27 June, 2015

MY Club

Things are going great, here in Usakos! I am definitely very very busy….which I love.

This week, we decided to make a few changes, and add a few things for the kids. We were having study hour (M-Th 3-4) in the hall. Well, this didn’t seem to work because those who did not have homework and didn’t want to read, would just play and distract everyone else. So, we’ve split the children up, grouped by grade, and they stay in the houses. I place myself at a different house each day to help. And so far, this new arrangement seems to be a much more positive change – the children are able to study and do their homework more effectively, and even help each other when they have the same assignment. Go team CEC!

We have also started a club for the kids. We will have 2 – one for those 13 years of age and younger, and one for those 14 and older. We are naming them MY Club. MY Kid Club, and MY Teen Club. This is for THEM. We wanted the children to feel some sense of ownership with this. Of course, we will have educational activities, but I want to do things with them that THEY want to do – not what they’re always told to do. See, even though many of these kids visit their real families on weekends or holidays, this Centre is where they are living – at least for the moment. And sometimes, because the gates are locked so they don’t run away (which a few of them wanted to do last week), they feel like this place is a jail. I wanted to give them something of their own – not what every adult is telling them to do. So during our first MY Kid Club, when I explained that this club is for them – and we can do activities that THEY want to do, their reaction was great! They loved the idea. I also told them that they do not have to come if they don’t want to. Hopefully this will give them a sense of freedom of will.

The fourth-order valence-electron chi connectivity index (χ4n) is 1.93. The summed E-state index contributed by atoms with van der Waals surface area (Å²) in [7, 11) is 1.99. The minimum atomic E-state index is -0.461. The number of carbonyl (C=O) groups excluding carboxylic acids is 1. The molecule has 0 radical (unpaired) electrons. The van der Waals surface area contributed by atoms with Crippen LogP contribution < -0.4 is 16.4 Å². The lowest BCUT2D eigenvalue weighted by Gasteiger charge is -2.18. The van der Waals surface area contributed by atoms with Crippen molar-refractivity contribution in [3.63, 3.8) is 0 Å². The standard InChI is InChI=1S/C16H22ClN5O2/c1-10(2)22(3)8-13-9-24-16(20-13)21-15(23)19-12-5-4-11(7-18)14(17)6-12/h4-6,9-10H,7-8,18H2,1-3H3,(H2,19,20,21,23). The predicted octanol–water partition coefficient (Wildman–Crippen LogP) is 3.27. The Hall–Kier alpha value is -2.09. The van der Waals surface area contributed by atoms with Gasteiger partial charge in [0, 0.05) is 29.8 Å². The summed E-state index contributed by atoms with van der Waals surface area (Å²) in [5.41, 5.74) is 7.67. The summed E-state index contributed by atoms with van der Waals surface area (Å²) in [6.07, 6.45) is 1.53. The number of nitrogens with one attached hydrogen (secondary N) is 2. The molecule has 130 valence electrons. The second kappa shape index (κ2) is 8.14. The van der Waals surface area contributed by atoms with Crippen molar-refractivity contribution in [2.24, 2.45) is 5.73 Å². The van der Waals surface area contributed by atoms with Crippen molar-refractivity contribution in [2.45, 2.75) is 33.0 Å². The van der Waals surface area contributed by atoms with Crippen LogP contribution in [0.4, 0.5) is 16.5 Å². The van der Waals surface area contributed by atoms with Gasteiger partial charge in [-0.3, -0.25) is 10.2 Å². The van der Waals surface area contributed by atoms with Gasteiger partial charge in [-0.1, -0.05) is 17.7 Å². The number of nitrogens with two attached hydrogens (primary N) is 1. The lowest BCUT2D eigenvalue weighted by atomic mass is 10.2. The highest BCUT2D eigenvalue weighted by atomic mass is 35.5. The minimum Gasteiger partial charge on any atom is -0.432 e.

Here is a picture with a few of the ideas they came up with for the club. (Notice “Reading”, “Math”, and “Teamwork” were things THEY chose!)



During this first session, I gave them each a notebook. It will only be used for the club – so I collect them all at the end of each session. For this particular session, I asked them to write something about themselves – anything. I gave them some ideas – name, age, favorite color, subject, hobby, etc. But they always get so worried that this is a test, or they will write the wrong thing. I assured them there was no wrong answer, and they could write anything they want! Pictures will be posted on the next blog post….

I also told them that they could use this book to send me private messages, comments, or questions. I explained that sometimes, they might feel embarrassed to ask a question in front of their friends, or they may have something to talk about that they don’t want anyone to know. Well, they can write their question or concern in this book, and then I, with the help of the HouseMothers, will respond to them – thru the use of the book. I think they’re still trying to figure out exactly what this means, but I’ll continue to encourage them to do this….(Thanks Crystal for this idea!)

They were then excited to decorate their books - with crayon and stickers! Though they used up all of our stickers (I should have known!), it was totally worth it...

Here are a few pics from the first MY Kid Club meeting:








Monday will be our first MY Teen Club. I’ll let you know how that goes….

I have also been researching my butt off on ways to get more funding for this Children’s Education Centre (CEC). In my next post, I’ll explain much more….

Until then…here is a picture of me, after about 6 children cornered me and wanted to braid my hair. I am learned that when around them, if my hair is not in a bun, it becomes an “all-access pass” for these kids to play with and braid my hair. Ah, but you gotta love them….